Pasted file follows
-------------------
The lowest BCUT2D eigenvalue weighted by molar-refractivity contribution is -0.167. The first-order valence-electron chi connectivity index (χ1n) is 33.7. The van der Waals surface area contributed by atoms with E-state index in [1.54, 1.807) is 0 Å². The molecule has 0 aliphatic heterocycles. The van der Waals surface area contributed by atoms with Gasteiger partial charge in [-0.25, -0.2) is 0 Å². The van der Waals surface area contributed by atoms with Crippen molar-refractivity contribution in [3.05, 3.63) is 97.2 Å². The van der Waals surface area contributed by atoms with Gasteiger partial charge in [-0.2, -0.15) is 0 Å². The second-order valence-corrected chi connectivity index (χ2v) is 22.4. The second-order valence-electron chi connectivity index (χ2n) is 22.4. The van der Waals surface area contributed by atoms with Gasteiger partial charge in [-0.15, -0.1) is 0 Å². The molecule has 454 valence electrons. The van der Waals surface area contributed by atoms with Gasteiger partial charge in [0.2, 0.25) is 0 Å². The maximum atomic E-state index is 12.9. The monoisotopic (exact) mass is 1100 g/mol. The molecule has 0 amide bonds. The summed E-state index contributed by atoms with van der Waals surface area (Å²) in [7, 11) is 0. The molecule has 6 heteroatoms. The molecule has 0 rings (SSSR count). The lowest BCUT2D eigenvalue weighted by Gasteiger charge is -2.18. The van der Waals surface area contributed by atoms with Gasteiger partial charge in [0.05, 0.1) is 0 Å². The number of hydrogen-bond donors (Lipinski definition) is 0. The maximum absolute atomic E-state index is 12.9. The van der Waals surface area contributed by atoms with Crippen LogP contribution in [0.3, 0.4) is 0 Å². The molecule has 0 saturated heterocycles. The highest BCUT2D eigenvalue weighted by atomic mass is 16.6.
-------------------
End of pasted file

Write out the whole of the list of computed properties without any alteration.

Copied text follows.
The lowest BCUT2D eigenvalue weighted by molar-refractivity contribution is -0.167. The first-order valence-electron chi connectivity index (χ1n) is 33.7. The van der Waals surface area contributed by atoms with E-state index in [1.54, 1.807) is 0 Å². The molecule has 0 aliphatic heterocycles. The van der Waals surface area contributed by atoms with Gasteiger partial charge in [-0.25, -0.2) is 0 Å². The van der Waals surface area contributed by atoms with Crippen molar-refractivity contribution in [3.05, 3.63) is 97.2 Å². The van der Waals surface area contributed by atoms with Gasteiger partial charge in [-0.2, -0.15) is 0 Å². The second-order valence-corrected chi connectivity index (χ2v) is 22.4. The second-order valence-electron chi connectivity index (χ2n) is 22.4. The van der Waals surface area contributed by atoms with Gasteiger partial charge in [-0.15, -0.1) is 0 Å². The molecule has 454 valence electrons. The van der Waals surface area contributed by atoms with Gasteiger partial charge in [0.2, 0.25) is 0 Å². The maximum atomic E-state index is 12.9. The monoisotopic (exact) mass is 1100 g/mol. The molecule has 0 amide bonds. The summed E-state index contributed by atoms with van der Waals surface area (Å²) in [7, 11) is 0. The molecule has 6 heteroatoms. The molecule has 0 rings (SSSR count). The lowest BCUT2D eigenvalue weighted by Gasteiger charge is -2.18. The van der Waals surface area contributed by atoms with Gasteiger partial charge in [0.05, 0.1) is 0 Å². The number of hydrogen-bond donors (Lipinski definition) is 0. The maximum absolute atomic E-state index is 12.9. The van der Waals surface area contributed by atoms with Crippen LogP contribution in [0.3, 0.4) is 0 Å². The molecule has 0 saturated heterocycles. The highest BCUT2D eigenvalue weighted by atomic mass is 16.6.